Officials Knew Berlin Terrorist Anis Amri Wanted to Be Suicide Bomber- Ignored It…


Foto: . spreepicture

Foto: . spreepicture


A big rig truck plowed into a crowded Christmas market in Berlin on Monday killing at least 9 and at least 50 others in what police believe is a deliberate attack.

The crash happened in Breitscheidplatz, a major public square in the city in a chilling echo of the deadly terror attack in Nice earlier this year, The Sun reports.

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The huge truck ran into the market outside the landmark Kaiser Wilhelm Memorial Church on Monday evening.

The crash happened earlier tonight in the Breitscheidplatz public square in Berlin

The crash happened earlier tonight in the Breitscheidplatz public square in Berlin




A manhunt is now believed to be under way to find the driver, with police saying they believe it almost certainly was a deliberate attack.


Revellers at the Christmas market shared pictures showing the carnage unfolding

Revellers at the Christmas market shared pictures showing the carnage unfolding


It is unclear whether the attack was deliberate or an accident

This is believed to be a terror attack.


Local media reported that the truck has Police license plates.


It comes weeks after Isis threatened massacres at Christmas markets and events.

The shocking incident comes just days after organizers of a festive market in Birmingham installed concrete barriers over fears of a terror attack.

Our hearts and prayers go out to the victims.


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Via FOX:

The Berlin terror suspect who repeatedly slipped through the fingers of German authorities was reportedly on the U.S. no-fly list months before Monday’s deadly attack.

German officials on Thursday continued to hunt Anis Amri, who is considered armed and dangerous. A fingerprint in the cab of the truck used in Monday’s attack was found on Thursday to belong to Amri.

Amri piqued the interest of U.S. officials after it was discovered he had researched the construction of explosive devices and communicated with ISIS leaders on at least one occasion via the group’s Telegram Messenger, officials told The New York Times.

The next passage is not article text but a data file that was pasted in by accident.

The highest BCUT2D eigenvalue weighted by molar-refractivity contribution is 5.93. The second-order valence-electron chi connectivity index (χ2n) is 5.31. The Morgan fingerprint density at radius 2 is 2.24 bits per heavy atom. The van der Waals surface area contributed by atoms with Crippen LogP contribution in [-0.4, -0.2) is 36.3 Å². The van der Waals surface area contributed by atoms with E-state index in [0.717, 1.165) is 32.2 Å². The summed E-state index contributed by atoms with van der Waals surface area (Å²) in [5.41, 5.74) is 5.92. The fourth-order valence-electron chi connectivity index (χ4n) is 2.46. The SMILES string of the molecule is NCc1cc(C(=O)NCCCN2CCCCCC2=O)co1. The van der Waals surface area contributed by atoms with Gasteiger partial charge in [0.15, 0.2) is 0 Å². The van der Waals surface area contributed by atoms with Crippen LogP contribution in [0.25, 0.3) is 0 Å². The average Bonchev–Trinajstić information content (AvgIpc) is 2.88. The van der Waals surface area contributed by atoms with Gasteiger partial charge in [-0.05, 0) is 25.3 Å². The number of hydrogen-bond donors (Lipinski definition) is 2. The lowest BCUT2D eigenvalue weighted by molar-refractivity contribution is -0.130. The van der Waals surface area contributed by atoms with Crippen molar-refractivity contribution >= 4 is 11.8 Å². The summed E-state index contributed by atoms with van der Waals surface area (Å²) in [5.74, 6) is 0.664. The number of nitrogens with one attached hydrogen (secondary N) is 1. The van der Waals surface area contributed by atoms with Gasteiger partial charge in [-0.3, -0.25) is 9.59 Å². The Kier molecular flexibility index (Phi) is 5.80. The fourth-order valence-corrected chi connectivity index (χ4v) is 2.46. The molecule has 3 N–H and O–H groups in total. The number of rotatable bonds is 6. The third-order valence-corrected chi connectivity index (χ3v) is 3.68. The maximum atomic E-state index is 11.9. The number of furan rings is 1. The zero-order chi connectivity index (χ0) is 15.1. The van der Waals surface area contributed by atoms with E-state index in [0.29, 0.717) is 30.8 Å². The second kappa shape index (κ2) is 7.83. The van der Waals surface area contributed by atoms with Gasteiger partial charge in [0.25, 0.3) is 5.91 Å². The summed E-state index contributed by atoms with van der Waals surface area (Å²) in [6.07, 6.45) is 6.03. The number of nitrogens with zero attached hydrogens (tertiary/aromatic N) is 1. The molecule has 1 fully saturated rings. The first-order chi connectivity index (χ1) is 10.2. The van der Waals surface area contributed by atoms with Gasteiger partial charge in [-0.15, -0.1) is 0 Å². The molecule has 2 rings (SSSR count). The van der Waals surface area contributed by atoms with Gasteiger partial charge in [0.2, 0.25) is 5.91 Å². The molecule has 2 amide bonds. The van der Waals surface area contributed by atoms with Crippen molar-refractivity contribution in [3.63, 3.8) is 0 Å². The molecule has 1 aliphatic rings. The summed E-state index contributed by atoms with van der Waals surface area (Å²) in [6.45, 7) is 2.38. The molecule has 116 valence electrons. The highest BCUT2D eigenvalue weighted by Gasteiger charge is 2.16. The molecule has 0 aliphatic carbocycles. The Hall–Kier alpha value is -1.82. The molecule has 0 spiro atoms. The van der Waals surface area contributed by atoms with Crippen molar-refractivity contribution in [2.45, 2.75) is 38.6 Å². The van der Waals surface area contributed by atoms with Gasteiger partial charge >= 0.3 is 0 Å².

But while the U.S quickly moved to keep Amri out of the country, Germany couldn’t get him to leave.

There were red flags galore surrounding the Tunisian-born Amri:

  • Amri, 24, left Tunisia in 2010 after stealing a truck, a crime for which he was sentenced to prison time in absentia, Die Welt reported.
  • He arrived in Italy but couldn’t stay out of trouble, eventually landing in an Italian prison for setting fire to a school at a refugee camp, according to an interview with Amri’s father broadcast on a Tunisian radio station. News agency Ans reported the fire was part of a revolt against “infidels.”
  • Amri was transferred among several Sicilian prisons for bad conduct, The Associated Press reported. Prison records show he bullied fellow inmates and attempted to spark insurrections.
  • Amri applied for asylum in Germany in July 2015 and was denied in June 2016; however, he was never deported. Tunisia first claimed it could not find evidence he was a citizen of the country and then delayed in sending him a passport, German officials said.
  • Germany had hoped to deport Amri after learning he was plotting a “serious act of violent subversion,” an official told The Washington Post.
  • Amri was reportedly arrested in Germany on at least two other occasions after his asylum rejection, however, he was released each time.
  • German officials monitored Amri’s connections to extremists, and at one point investigators believed he may have offered himself as a suicide bomber, Der Spiegel reported. But due to Amri’s ambiguous statements, Germany was never able to arrest him.
  • Authorities began investigating Amri in March but ended the operation in September despite uncovering some troubling connections. He had lived with a suspected Islamic extremist and was allegedly a follower of an Iraqi-born German preacher who was later arrested due to connections to ISIS.
  • Officials again convened in November to share intelligence that Amri was connected to Islamist militants. A month later, Amri killed 12 people and wounded 48 when he drove a truck into a crowd at a Christmas market.

“This is the smoking gun to show that the vetting process has major gaps in it, that intel is not being shared, that information about ideological extremism is not being adequately considered,” said Ryan Mauro, a National Security Analyst for the Clarion Project. “It shows that ideology is not playing a strong enough role in the vetting process, even in Europe.”

(h/t Bild)


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